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Am Fam Physician. 2003;68(8):1653

Sore throat and upper respiratory tract infection are the most common acute complaints encountered by physicians. It is a challenge to tell which patients with sore throat have a viral illness and which have streptococcal pharyngitis. Several attempts have been made to develop clinical prediction rules that help physicians make this distinction. McGinn and colleagues prospectively evaluated a simplified version of the Walsh clinical predictors as a decision-making tool in the diagnosis of streptococcal pharyngitis.

The study population consisted of adult patients who presented as walk-ins to the primary care center at an inner city hospital. The patients had symptoms of upper respiratory tract infection or sore throat, and were assessed by physicians using the Walsh predictors (see accompanying table). One point was assigned for the presence of each predictor. A throat culture for group A beta-hemolytic streptococcus was performed in each patient.

The investigators enrolled 171 consecutive patients with similar symptoms. Five patients were excluded because throat culture results were unavailable. The remaining 166 patients had a mean age of 35 years; 39 of the patients were men. Cultures were positive in 39 patients (23 percent). Throat culture results for each clinical score were then determined (see accompanying table).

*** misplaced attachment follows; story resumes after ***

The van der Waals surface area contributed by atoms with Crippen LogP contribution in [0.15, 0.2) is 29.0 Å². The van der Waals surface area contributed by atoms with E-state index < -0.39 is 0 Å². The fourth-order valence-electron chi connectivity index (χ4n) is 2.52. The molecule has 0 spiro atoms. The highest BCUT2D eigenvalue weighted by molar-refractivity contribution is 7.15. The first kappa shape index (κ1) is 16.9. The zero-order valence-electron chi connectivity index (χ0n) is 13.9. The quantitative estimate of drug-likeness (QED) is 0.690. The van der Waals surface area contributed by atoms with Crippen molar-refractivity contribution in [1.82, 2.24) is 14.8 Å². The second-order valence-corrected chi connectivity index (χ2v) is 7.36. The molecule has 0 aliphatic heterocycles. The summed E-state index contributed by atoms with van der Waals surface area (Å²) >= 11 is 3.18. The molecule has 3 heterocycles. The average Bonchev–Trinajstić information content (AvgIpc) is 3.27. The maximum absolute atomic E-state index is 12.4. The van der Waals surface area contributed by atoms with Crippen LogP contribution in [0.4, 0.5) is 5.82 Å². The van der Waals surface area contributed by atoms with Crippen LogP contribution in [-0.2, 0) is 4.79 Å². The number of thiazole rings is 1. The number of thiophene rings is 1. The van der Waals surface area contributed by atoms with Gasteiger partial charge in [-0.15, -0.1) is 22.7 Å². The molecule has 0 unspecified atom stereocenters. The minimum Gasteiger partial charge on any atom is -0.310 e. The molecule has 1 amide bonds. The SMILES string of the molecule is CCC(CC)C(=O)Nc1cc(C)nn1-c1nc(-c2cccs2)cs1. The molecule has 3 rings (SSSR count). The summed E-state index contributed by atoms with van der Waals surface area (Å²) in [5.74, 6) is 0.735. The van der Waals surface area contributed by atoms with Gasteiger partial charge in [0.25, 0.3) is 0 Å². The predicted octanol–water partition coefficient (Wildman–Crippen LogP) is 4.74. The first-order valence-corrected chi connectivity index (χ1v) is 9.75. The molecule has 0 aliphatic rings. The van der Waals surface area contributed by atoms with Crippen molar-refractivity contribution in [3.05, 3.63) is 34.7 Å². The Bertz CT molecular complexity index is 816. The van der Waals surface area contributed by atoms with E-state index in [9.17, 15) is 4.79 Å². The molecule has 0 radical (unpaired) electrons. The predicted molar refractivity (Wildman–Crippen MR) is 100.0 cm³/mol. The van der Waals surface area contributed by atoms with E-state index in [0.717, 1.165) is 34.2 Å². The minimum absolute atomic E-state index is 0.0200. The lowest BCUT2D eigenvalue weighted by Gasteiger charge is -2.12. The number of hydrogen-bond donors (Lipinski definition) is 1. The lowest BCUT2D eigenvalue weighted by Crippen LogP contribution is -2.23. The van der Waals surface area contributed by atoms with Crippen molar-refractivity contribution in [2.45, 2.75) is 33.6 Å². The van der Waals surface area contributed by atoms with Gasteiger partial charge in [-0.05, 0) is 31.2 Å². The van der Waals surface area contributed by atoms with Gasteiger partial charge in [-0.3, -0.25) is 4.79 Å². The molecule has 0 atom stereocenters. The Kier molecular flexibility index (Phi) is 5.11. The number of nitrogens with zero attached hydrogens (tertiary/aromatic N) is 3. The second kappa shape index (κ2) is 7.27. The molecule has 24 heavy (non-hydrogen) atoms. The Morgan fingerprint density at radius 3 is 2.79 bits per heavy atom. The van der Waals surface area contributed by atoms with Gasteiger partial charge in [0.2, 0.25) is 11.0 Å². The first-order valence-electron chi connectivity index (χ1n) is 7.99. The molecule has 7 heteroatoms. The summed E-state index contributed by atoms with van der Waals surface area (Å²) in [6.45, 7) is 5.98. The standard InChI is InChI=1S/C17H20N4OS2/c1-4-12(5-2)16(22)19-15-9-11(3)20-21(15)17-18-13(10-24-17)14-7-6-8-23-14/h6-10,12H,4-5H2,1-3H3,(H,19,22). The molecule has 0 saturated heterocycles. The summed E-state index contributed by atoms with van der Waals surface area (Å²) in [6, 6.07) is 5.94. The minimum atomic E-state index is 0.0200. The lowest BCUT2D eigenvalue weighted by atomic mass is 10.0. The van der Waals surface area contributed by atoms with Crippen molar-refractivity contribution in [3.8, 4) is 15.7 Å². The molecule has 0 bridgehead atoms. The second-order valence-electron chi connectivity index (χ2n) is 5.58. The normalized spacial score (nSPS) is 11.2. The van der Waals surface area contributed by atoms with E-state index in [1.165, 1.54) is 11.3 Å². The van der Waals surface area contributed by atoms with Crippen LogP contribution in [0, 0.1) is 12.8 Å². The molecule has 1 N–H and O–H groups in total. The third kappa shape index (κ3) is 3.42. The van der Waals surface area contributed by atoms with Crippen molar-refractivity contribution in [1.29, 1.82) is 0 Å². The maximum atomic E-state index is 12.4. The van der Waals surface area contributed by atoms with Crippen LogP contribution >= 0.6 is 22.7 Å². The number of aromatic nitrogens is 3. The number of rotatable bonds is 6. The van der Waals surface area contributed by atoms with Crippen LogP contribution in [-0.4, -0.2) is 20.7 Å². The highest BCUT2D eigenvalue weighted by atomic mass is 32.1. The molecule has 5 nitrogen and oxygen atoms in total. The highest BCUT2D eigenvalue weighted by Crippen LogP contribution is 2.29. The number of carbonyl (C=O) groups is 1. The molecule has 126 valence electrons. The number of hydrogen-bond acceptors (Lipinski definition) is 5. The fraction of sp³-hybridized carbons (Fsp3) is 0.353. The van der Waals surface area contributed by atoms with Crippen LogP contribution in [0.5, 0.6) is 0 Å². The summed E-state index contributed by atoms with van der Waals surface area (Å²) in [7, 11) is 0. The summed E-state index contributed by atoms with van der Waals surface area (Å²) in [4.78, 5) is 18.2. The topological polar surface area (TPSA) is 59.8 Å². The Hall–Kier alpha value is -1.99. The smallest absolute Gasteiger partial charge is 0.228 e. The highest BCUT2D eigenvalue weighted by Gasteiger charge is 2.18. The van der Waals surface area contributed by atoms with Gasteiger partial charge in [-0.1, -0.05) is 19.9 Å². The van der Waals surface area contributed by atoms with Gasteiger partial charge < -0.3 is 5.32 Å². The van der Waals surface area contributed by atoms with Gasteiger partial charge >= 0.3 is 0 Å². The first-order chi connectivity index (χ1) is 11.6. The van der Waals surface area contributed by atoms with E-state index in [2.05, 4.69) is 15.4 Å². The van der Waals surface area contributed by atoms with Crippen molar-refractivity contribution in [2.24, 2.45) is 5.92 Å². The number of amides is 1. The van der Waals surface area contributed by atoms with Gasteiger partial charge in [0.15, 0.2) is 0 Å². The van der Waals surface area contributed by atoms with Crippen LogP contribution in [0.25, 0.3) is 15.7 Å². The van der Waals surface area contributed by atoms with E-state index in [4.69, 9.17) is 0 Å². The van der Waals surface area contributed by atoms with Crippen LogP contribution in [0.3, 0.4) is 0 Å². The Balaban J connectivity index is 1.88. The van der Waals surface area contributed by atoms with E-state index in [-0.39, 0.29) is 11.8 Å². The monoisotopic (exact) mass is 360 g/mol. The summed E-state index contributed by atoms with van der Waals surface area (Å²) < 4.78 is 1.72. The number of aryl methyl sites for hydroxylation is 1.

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The authors conclude that the simplified Walsh predictors for streptococcal pharyngitis can be used to stratify patients into treatment groups. In patients with a low probability of streptococcal pharyngitis (score of −1), only follow-up is needed. Those in the intermediate group (score of zero or 1) could be tested further, treated, or followed, depending on physician preference. Patients with a high probability of disease (score of 2 or 3) should be treated empirically with an antibiotic.

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